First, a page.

Tuesday, August 31, 2010

A Peek Inside a Seminary

(Saint Meinrad Archabbey Church and Seminary - looks very Hogwartsesque, don't you think?)

I was on Saint Meinrad's website the other day looking for an address and I came across my former rector's blog. Fr. Denis Robinson, OSB (Order of Saint Benedict) was my former spiritual director and professor and someone I admire deeply. When I clicked on his blog, he had posted his opening remarks to the all the men in the seminary this year at St. Meinrad and it was very refreshing for me to read over. It caused me to do some good soul searching about my own service as a priest as well.

If you've ever wondered what kind of things go on at the seminary, this speech by Fr. Denis is GREAT reading. Click here to peruse.

Monday, August 30, 2010

My Child CHOOSES to come to Mass!

Occasionally I hear parents bragging about the fact that they let their children decide for themselves whether or not they want to come to Mass. The rationale for such a parenting move follows shortly after - "In two years they are going to be on their own anyways, I want them to learn to decide for themselves." This is often assumed by all listening to be the default enlightened position.

Let's think about the logic for a minute, though. First of all, there is the issue that missing Mass is a mortal sin. No one lets their kid play with a revolver and then expect to be congratulated for being a fantastic and truly forward thinking parent.

Secondly, how about letting them decide for themselves...when it is time for them to decide for themselves? They are going to be on their own at the age of 18 (most likely) - let them choose then. No parent stops the development process in any other area prematurely to help prepare them for adulthood...when they are still developing.

There are two scenarios that can happen when a parent lets their kids decide about going to Mass:
1) A kid chooses to go to Mass on their own at age 16. This is great, but that kid being forced to go to Mass wouldn't change their decision when they made it to college - so they would still go to Mass when they move on from home.

2) A kid doesn't choose to go to Mass on their own at age 16. This kid is in mortal sin, the parents are complicit in that sin, and the kid is doing something that they will just continue to do after they leave home. What if that extra 2 years of development and being made to go to Church is what turns that kid into an authentic, church-going Catholic? What if they hear, in those two years of subjected, eye-rolling Mass attending, a homily that changes their life? Even if being made to go to Mass doesn't change the kid's life, and they decide, at 18, to stop going to Mass on their own, there has been nothing lost by making them go to Mass from ages 16-18 because they were not going to end up going to Mass at age 18 anyways.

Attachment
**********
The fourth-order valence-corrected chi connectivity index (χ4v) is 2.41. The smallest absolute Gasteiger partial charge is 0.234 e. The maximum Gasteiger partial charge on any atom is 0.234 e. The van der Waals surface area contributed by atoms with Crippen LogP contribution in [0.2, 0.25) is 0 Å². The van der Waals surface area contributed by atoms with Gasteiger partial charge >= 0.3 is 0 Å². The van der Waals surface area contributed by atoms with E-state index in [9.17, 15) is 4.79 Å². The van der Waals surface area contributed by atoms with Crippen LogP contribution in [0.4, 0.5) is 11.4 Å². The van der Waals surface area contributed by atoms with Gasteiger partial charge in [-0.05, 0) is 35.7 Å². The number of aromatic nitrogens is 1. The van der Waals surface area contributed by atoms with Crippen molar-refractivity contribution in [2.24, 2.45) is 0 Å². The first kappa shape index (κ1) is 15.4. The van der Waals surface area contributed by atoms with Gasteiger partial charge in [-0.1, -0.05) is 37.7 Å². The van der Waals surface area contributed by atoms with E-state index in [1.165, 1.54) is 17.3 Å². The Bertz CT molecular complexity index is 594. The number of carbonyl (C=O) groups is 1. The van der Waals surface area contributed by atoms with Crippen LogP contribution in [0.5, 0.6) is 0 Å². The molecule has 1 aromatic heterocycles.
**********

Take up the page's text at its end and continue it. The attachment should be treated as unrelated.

Either way, the only logical choice is to keep the kids going to Church, and to make that a non-negotiable.

Instead of being truly forward thinking, parents who let their kids choose whether or not they want to go to Mass probably just don't want to deal with the hassle of getting tough on them and getting them out of bed. Growing up in the Hollowell home, we never had to pay rent or anything like that, even when we came home from college. However, my parents were firm on one thing, "if you are staying in this house, on Sunday you will be going to Mass." I thank God everyday for that mandate, and I never mourn the fact that I lost out on being a completely actualized, completely independent, and completely informed Mass attendee at the age of 16.

Friday, August 27, 2010

Catholics Ashamed of Church Teaching....

In the seminary, we had a fake news bulletin that went up on the walls around the School of Theology at St. Meinrad. I was the editor for a few years, and contributed for five. I loved it!

This was my favorite story I ever wrote, even though it got me called into the vice-rector's office for a chat (it was friendly!)

The fake story hints at the idea that Catholics who hate all Church teaching will welcome and be friendly toward anyone BUT a Catholic who actually embraces Church teaching. I though I'd include the fake story on the blog. Enjoy!

Association For Catholics Who Are Ashamed Of The Church Issue Statement
AP – Devils Corner, Arizona - The Association For Catholics Who Are Ashamed Of The Church (AFCWAAOTC) issued a joint doctrinal statement that was the result of a week of very important and worthwhile meetings held in conjunction with the Coalition of Catholics Who Despise Church Teaching (CCWDCT). The statement read “We firmly acknowledge that Daoism, Buddhism, Hinduism, Islam, Wicca, Mormonism, Voodoo, and Unorthodox Catholicism as equally valid ways to salvation. We also would like to state that the only invalid way to attain salvation has been determined to be the practice of Orthodox Catholicism.”
Steve Rupinski, the spokesman for the organizations, was asked if it seemed ironic that the only people the statement portrayed as wrong are fellow Catholics. Rupinski noted that “Yes, everyone is indeed cool with whatever they got going on, but we are very concerned about the spiritual practices and devotions of those who actually lovingly embrace Catholicism.”